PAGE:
Cognitive assessments cover a wide array of skills in a variety of developmental areas. Some of the most common cognitive assessments, for example, focus on intelligence testing of young children; the most easily identified of these is the IQ test. However, other cognitive assessments for individuals at this developmental level can include measuring language abilities, perception, attention, cognitive processing, or short- and long-term memory. Cognitive assessments can be administered for a variety of reasons, not all of them bad. While it seems as though testing is only used when children are displaying delays or impairments in their cognitive processing, it can also be used when a child is performing especially well in a given area. Testing in this regard can lead to one being identified as gifted or talented in a specific area.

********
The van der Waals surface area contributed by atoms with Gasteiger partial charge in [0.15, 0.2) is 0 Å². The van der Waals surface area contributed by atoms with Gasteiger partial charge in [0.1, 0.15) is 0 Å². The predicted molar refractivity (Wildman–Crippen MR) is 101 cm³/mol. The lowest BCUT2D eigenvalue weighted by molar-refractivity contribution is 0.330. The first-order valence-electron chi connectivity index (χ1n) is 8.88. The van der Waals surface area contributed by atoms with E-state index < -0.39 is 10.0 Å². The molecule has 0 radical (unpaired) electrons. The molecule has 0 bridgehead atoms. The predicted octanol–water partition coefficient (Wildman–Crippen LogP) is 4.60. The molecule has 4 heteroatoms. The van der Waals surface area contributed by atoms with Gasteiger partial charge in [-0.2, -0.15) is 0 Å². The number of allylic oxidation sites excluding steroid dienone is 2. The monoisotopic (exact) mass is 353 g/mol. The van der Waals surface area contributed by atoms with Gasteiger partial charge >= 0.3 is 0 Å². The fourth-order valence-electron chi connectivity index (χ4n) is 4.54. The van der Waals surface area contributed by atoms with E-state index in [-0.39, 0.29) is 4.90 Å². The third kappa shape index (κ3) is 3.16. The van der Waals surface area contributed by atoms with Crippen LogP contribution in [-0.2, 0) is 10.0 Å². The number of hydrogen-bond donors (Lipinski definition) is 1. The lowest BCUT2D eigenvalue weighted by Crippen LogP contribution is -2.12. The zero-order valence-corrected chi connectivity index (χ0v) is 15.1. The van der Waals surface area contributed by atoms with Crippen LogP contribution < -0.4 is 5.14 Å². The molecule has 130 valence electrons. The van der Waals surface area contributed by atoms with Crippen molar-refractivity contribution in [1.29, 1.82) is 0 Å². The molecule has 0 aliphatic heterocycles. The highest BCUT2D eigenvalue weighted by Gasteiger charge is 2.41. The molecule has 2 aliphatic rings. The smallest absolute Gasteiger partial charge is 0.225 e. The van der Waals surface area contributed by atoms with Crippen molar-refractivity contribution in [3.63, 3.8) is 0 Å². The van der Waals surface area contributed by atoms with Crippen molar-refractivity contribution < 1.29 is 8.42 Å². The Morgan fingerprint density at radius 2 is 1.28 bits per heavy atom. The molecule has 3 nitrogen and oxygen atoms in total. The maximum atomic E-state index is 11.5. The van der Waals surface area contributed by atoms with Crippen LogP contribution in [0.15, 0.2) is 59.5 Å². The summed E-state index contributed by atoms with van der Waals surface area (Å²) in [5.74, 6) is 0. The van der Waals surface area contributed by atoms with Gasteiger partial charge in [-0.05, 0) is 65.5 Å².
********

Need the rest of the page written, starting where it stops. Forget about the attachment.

Cognitive assessments can also be utilized in specific medical cases. When individuals are diagnosed with a traumatic brain injury, for example, it is important to assess their cognitive abilities to address any deficiencies that might arise. The same can be said for individuals who experience a stroke or other health problem that can impact brain functioning. As an individual reaches late adulthood, cognitive assessment can be used to measure the progression of Alzheimer’s disease. The results of these assessments can provide support for continuing a given treatment method or therapy. The information derived from cognitive assessments should be taken in tandem with other measures of overall health, including physical assessments and performance-related measures.